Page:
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Center Gets F for Fraud
by Ron Davis
A miscalculation of the square footage that a tenant occupies at a California shopping center has added up to big problems for the center’s owners.
The shopping center is Octagon Plaza in Valencia, and the tenant, who operates a teaching supplies business, discovered the miscalculation more than two years after signing her lease.
When she first occupied the premises, she understood that she was getting 2,624 square feet of floor space, and attached to her lease is a diagram of the shopping center space that represents the size as such. Her rent of $3,804 a month was based on that figure.
Plus, she paid an additional amount of 23 percent of the common-area operating expenses. That calculation was figured by taking the size of her leased premises and dividing it by the overall size of Octagon Plaza’s floor space. Thus, her floor space determined the amount she paid for the operation of the shopping center.
When the tenant first leased the space, she tried to confirm the size of her unit. She said when she approached the center’s owners, they acted as if offended by her inquiries. And she added that they responded that measuring her floor area would be unreasonably costly because of the unit’s unusual angles.
She said they also insisted that they had intimate knowledge of every detail of the shopping center and that she could rely of their representations regarding the size of her leased space and the size of the shopping center. She said their repeated assurances persuaded her to rely on their honesty and accuracy.
But later, she obtained a copy of the shopping center’s application for earthquake insurance. That application disclosed that the correct size of the shopping center was nearly a thousand square feet smaller than the tenant was told. Moreover, the space she occupied was 186 square feet smaller than she was told. That meant the center’s owners were overcharging her for rent and operating expenses.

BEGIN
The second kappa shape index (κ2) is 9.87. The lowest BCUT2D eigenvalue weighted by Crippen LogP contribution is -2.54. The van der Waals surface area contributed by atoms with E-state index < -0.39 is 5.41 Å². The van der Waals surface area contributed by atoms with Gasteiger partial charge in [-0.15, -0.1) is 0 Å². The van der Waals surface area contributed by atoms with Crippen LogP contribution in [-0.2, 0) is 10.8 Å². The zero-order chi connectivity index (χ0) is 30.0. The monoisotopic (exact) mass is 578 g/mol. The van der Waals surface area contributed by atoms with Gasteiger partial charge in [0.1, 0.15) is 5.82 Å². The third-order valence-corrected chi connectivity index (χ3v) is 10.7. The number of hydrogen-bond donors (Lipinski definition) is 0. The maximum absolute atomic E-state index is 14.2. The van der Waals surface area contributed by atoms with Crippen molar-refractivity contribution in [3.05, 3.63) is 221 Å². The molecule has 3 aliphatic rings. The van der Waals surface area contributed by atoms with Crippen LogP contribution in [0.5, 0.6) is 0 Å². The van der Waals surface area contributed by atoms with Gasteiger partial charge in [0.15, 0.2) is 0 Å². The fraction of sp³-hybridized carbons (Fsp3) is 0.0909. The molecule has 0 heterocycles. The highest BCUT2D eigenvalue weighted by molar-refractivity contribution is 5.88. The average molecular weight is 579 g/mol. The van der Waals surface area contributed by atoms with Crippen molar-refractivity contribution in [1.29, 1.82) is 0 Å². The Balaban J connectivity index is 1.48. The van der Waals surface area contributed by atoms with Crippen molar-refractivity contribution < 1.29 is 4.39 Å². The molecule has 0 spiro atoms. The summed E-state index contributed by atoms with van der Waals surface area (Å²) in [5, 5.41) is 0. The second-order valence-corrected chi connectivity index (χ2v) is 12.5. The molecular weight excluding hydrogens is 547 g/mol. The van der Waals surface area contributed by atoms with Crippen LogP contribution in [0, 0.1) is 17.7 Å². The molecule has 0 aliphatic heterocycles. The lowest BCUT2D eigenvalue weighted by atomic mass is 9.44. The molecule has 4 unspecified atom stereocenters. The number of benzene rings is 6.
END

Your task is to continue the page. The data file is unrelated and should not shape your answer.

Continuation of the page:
As a result of the misrepresentations, she would have paid excess rent of more than $90,000 over the term of the lease. She consequently sued the center’s owners.
In their defense, the center’s owners pointed out that a provision of the lease between the two parties declares that “any statement of size” in the lease used to calculate rent “is an approximation which the parties agree is reasonable and any payments based thereon are not subject to revision whether or not the actual size is more or less.”
A California court ruled, however, that the provision cited by the center’s owners “does not insulate them from liability for fraud or establish that the tenant’s reliance on the alleged misrepresentations was unjustifiable as a matter of law….We conclude that the terms of the lease--including the provision cited by the center’s owners--do not bar the tenant from asserting her fraud claim or showing that the misrepresentations reasonably induced her to accept the lease…. The net result is that the center’s owners pulled a ‘bait and switch’ on the tenant.” (McClain v. Octagon Plaza, 2008 WL 257231 [Cal.App. 2 Dist.])
Decision: January 2008
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